Beta blockers: Beta blockers make your pulse slower and less powerful. This reduces the amount of blood that is pumped through the arteries with each pulse, which lowers blood pressure. It also inhibits certain hormones in the body that can raise blood pressure.

Diuretics: High levels of sodium and excess fluid in the body can increase blood pressure. Diuretics, also called water pills, help the kidneys remove excess sodium from your body. When sodium disappears, excess fluid in the bloodstream travels into the urine, helping to lower blood pressure.

Angiotensin-converting enzyme inhibitors: Angiotensin is a chemical that tightens and narrows blood vessels and arteries. ACE inhibitors prevent the body from producing as much of this chemical as possible. This helps blood vessels relax and reduces blood pressure.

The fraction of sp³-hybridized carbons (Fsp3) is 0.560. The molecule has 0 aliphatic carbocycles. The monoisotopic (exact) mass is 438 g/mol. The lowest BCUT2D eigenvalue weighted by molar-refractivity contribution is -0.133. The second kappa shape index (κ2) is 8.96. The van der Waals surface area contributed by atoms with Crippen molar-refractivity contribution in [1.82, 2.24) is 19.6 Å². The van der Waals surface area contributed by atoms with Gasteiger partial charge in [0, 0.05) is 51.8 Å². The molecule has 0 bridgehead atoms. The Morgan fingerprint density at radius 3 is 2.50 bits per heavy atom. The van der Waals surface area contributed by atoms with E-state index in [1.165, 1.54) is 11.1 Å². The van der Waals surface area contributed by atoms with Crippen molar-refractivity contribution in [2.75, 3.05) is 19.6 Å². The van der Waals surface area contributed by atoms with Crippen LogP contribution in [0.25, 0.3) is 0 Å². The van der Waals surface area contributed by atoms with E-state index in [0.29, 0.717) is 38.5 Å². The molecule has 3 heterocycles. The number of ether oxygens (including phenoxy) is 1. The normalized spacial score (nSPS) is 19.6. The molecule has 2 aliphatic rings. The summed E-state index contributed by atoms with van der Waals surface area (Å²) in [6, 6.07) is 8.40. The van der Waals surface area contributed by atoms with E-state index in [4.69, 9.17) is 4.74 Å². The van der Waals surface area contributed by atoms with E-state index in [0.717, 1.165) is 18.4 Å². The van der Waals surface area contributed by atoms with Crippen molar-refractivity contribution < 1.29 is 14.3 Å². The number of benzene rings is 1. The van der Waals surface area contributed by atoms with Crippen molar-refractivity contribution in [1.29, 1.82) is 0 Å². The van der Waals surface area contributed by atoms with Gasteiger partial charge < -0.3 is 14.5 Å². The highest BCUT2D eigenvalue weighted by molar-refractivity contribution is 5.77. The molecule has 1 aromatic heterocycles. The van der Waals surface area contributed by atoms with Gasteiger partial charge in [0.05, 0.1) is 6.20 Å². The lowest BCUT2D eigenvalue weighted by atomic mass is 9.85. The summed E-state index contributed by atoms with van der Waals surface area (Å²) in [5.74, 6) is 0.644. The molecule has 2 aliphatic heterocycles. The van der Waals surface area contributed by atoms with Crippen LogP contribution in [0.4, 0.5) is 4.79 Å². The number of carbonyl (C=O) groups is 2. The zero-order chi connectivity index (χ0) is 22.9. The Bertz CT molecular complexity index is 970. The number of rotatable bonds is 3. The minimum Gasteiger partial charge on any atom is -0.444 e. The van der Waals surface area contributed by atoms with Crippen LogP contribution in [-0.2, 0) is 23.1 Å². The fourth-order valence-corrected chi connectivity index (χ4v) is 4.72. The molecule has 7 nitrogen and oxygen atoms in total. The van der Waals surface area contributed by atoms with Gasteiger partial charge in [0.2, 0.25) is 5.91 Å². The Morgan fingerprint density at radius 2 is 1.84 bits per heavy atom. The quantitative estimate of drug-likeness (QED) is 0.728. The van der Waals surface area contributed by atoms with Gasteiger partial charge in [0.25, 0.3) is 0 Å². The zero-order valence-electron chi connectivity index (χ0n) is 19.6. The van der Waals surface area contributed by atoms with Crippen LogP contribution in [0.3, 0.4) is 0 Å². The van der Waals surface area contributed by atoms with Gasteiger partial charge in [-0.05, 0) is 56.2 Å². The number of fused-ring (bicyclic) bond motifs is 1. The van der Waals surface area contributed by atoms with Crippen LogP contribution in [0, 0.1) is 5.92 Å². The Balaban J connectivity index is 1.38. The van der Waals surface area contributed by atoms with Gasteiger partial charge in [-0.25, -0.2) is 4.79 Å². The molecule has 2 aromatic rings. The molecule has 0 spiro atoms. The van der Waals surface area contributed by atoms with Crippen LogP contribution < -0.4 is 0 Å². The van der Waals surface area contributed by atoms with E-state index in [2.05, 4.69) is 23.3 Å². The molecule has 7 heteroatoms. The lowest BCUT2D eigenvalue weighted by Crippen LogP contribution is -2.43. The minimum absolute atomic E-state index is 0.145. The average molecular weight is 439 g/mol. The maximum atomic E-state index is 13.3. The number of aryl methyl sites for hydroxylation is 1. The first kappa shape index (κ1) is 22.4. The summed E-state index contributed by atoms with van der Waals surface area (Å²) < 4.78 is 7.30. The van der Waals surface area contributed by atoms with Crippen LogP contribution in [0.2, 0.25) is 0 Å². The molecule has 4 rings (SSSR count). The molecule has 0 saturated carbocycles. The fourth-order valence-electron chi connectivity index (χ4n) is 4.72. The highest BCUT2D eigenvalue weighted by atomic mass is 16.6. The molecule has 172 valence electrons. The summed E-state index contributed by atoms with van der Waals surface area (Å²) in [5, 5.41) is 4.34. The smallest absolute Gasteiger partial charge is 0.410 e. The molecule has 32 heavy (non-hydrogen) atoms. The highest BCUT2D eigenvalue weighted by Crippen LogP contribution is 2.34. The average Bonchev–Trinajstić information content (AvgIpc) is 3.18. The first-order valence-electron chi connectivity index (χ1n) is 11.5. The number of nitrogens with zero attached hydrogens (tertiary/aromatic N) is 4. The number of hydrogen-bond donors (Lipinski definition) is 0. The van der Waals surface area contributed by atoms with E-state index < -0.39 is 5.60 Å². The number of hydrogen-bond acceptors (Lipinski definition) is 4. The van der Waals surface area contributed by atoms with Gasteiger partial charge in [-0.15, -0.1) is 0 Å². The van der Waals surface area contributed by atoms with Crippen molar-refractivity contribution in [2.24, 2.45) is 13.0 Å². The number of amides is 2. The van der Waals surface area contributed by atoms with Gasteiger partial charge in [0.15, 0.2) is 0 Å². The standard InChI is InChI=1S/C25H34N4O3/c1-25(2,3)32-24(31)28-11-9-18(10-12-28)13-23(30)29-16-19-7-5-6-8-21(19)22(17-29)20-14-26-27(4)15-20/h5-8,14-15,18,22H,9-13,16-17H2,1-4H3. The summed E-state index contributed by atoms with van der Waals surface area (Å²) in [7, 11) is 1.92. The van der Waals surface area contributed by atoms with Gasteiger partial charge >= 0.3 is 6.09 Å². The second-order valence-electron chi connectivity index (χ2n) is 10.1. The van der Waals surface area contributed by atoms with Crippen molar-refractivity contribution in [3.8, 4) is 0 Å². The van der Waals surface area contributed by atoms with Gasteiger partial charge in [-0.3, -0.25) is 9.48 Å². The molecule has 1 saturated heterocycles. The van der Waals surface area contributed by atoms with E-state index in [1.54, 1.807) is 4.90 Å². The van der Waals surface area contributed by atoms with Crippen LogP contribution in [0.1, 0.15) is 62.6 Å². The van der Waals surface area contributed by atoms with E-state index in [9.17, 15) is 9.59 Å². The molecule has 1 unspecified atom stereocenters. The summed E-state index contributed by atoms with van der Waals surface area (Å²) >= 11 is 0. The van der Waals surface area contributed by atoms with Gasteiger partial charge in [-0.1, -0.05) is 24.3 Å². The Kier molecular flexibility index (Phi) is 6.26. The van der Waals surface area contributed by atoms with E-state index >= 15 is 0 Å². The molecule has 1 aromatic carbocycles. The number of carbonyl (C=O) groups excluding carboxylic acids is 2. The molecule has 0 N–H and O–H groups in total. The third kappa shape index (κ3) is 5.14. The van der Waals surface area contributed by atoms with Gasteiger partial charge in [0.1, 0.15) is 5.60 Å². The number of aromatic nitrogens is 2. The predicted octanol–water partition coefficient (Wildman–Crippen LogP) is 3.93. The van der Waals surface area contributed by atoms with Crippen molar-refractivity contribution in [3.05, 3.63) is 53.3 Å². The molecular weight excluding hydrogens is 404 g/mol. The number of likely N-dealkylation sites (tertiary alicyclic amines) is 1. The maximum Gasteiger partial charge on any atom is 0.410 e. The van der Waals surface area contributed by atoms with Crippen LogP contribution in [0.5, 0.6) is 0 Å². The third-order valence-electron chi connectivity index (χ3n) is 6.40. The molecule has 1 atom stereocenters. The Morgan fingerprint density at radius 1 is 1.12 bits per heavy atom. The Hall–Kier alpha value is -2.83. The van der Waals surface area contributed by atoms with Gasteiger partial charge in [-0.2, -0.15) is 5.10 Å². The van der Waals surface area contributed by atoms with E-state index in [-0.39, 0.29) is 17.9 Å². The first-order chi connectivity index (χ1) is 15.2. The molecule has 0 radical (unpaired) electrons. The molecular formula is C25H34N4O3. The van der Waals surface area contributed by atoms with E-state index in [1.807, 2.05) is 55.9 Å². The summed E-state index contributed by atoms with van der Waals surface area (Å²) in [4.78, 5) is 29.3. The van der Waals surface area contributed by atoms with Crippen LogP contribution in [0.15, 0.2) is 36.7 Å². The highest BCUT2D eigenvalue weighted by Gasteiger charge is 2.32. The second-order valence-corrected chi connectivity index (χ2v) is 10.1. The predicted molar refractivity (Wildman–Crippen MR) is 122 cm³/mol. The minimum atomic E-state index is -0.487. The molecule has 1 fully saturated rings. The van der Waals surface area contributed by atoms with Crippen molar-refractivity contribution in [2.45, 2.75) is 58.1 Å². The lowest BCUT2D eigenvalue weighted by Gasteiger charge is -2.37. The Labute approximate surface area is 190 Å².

Angiotensin 2 receptor blockers (ARBs): While angiotensin-converting enzyme inhibitors aim to stop the production of angiotensin, ARBs prevent angiotensin from being associated with receptors. Without the chemical, the blood vessels will not be tightened. This helps relax blood vessels and lower blood pressure.

Calcium channel blockers: These medications prevent some calcium from entering the heart muscle. This leads to lower heart rate and low blood pressure. These medications also work in blood vessels, leading to relaxation and lowering blood pressure.

Alpha 2: This type of medication alters the nerve impulses that cause blood vessels to tighten. This helps blood vessels relax, which reduces blood pressure.

Home remedies for high blood pressure

Healthy lifestyle changes can help you control the factors that cause high blood pressure. Here are some of the most common home remedies.